Before the sisterhood of the perpetually offended start screaming, be aware that I am using “his” in the generic, means all of humanity sense. Just saying.
Because, of course, said sisterhood has lost the notion that everyone has the ability to decide his, her, or its preferences without reference to anyone else. For that matter, that which one person likes may be utterly disgusting to someone else regardless of whether the matter in question is the taste of brussels sprouts, which way to hang the toilet roll, or some political hot button.
Everyone gets to have an opinion.
What everyone doesn’t get is a unique set of facts supporting said opinion.
This does not make the facts racist, sexist, or anything-else-ist. It makes them facts. Things happen. They impact the world around them to a greater or lesser extent. This is, as much as anything can be, immutable. If you drop Great Auntie’s best china teacup on a sufficiently hard surface, it will break. Exactly how many pieces is till break into and whether you will step on them and cut your feet depends on a number of factors such as how far the cup fell, whether it got a boost from your frantic attempt to catch it (upsetting Great Auntie is never a good idea), and the angle it was at when it hit the ground. These are facts. Those who are sufficiently interested in math and physics could probably model the whole incident and give you a prediction of how big a mess you’ve got to clean up.
People also generate facts. These are a bit squishier for a number of reasons, among them the little issue that nobody really understands internal biochemistry, especially neurochemistry. Animal brains are still something of a black box, and human brains are rather more complicated than that.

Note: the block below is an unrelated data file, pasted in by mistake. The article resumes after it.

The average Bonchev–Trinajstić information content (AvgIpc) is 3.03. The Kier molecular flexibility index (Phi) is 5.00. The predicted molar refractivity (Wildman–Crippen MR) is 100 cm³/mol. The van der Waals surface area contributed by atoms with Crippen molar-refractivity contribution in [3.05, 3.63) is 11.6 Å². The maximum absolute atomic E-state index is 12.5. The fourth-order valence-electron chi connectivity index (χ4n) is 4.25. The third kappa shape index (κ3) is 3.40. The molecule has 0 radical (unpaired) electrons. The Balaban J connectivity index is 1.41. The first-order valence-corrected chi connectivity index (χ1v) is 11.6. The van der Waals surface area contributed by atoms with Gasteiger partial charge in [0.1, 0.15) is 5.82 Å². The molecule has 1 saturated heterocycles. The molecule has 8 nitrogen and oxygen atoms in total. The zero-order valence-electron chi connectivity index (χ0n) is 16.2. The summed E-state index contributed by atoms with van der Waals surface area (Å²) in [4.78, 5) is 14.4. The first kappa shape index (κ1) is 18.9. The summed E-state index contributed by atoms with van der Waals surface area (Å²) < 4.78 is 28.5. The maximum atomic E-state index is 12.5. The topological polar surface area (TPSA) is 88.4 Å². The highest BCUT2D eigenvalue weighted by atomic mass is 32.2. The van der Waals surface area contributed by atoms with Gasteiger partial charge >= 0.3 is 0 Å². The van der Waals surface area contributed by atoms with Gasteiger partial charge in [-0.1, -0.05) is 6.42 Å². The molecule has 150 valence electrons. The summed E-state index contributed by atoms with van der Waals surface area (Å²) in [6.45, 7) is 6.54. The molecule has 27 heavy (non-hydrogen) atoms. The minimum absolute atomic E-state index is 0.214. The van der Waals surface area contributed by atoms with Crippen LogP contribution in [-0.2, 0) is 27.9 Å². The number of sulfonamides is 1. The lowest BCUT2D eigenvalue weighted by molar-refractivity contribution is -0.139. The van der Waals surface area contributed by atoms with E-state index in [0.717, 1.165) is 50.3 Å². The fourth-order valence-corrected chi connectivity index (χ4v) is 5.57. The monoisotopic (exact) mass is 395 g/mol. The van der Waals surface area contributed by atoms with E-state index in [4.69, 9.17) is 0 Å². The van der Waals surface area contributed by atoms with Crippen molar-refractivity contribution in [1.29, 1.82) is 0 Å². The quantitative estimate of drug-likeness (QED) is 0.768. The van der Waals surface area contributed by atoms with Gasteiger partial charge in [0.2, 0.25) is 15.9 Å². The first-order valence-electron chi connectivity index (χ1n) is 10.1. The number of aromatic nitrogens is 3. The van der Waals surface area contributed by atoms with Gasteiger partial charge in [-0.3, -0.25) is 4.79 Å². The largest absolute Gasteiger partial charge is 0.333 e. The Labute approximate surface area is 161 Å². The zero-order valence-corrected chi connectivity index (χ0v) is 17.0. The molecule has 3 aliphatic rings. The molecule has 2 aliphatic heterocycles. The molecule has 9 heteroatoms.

It’s a fact that there’s a crapload of different chemicals in there, and that the entire thing works as a kind of bioelectrochemical engine that manages most of the mundane things like breathing and controlling the rather awkward set of delicately balanced levers and counter-levers that make up the human muscular-skeletal system. It’s also a fact that quantitatively tiny changes in the biochemical soup that makes the conducting medium for the nerves can, depending on the exact change, trigger a message, cause everything to be dampened, or set off a storm of reaction, or any of a multitude of different responses.
At this point nobody knows for sure if the whole thing is utterly deterministic – that is, what we perceive to be free will and our thoughts is completely decided by the underlying biochemical reactions inside our skull – or something else entirely. Personally, I lean towards something else, although I have no doubt that the chemistry has a huge impact. I see human nature and the many, many choices we make every day as part of the emergent properties that appear when enough of the right kind of small deterministic reactions happen the right way.